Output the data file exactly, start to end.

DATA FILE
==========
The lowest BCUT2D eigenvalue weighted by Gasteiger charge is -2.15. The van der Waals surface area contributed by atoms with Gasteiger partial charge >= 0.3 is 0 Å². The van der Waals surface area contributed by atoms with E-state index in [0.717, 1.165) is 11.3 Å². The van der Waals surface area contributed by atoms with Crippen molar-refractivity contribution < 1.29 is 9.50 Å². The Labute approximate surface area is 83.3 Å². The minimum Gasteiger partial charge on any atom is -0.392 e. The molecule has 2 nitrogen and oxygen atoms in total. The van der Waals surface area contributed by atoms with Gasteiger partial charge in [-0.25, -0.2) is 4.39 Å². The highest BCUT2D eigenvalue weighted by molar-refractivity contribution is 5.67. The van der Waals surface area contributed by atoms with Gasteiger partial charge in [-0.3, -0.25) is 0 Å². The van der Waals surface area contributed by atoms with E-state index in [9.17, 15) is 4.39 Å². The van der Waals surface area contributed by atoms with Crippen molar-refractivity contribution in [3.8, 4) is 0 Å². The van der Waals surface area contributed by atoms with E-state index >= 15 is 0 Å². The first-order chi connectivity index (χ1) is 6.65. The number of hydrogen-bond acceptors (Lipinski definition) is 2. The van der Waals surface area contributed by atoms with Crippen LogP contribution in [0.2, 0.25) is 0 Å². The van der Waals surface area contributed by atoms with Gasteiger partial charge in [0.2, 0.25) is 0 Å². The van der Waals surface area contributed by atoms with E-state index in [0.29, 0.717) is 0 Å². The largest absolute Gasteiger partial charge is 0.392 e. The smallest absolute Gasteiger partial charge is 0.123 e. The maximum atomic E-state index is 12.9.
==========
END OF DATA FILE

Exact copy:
The lowest BCUT2D eigenvalue weighted by Gasteiger charge is -2.15. The van der Waals surface area contributed by atoms with Gasteiger partial charge >= 0.3 is 0 Å². The van der Waals surface area contributed by atoms with E-state index in [0.717, 1.165) is 11.3 Å². The van der Waals surface area contributed by atoms with Crippen molar-refractivity contribution < 1.29 is 9.50 Å². The Labute approximate surface area is 83.3 Å². The minimum Gasteiger partial charge on any atom is -0.392 e. The molecule has 2 nitrogen and oxygen atoms in total. The van der Waals surface area contributed by atoms with Gasteiger partial charge in [-0.25, -0.2) is 4.39 Å². The highest BCUT2D eigenvalue weighted by molar-refractivity contribution is 5.67. The van der Waals surface area contributed by atoms with Gasteiger partial charge in [-0.3, -0.25) is 0 Å². The van der Waals surface area contributed by atoms with E-state index in [9.17, 15) is 4.39 Å². The van der Waals surface area contributed by atoms with Crippen molar-refractivity contribution in [3.8, 4) is 0 Å². The van der Waals surface area contributed by atoms with E-state index >= 15 is 0 Å². The first-order chi connectivity index (χ1) is 6.65. The number of hydrogen-bond acceptors (Lipinski definition) is 2. The van der Waals surface area contributed by atoms with Crippen LogP contribution in [0.2, 0.25) is 0 Å². The van der Waals surface area contributed by atoms with Gasteiger partial charge in [0.2, 0.25) is 0 Å². The van der Waals surface area contributed by atoms with E-state index in [0.29, 0.717) is 0 Å². The largest absolute Gasteiger partial charge is 0.392 e. The smallest absolute Gasteiger partial charge is 0.123 e. The maximum atomic E-state index is 12.9.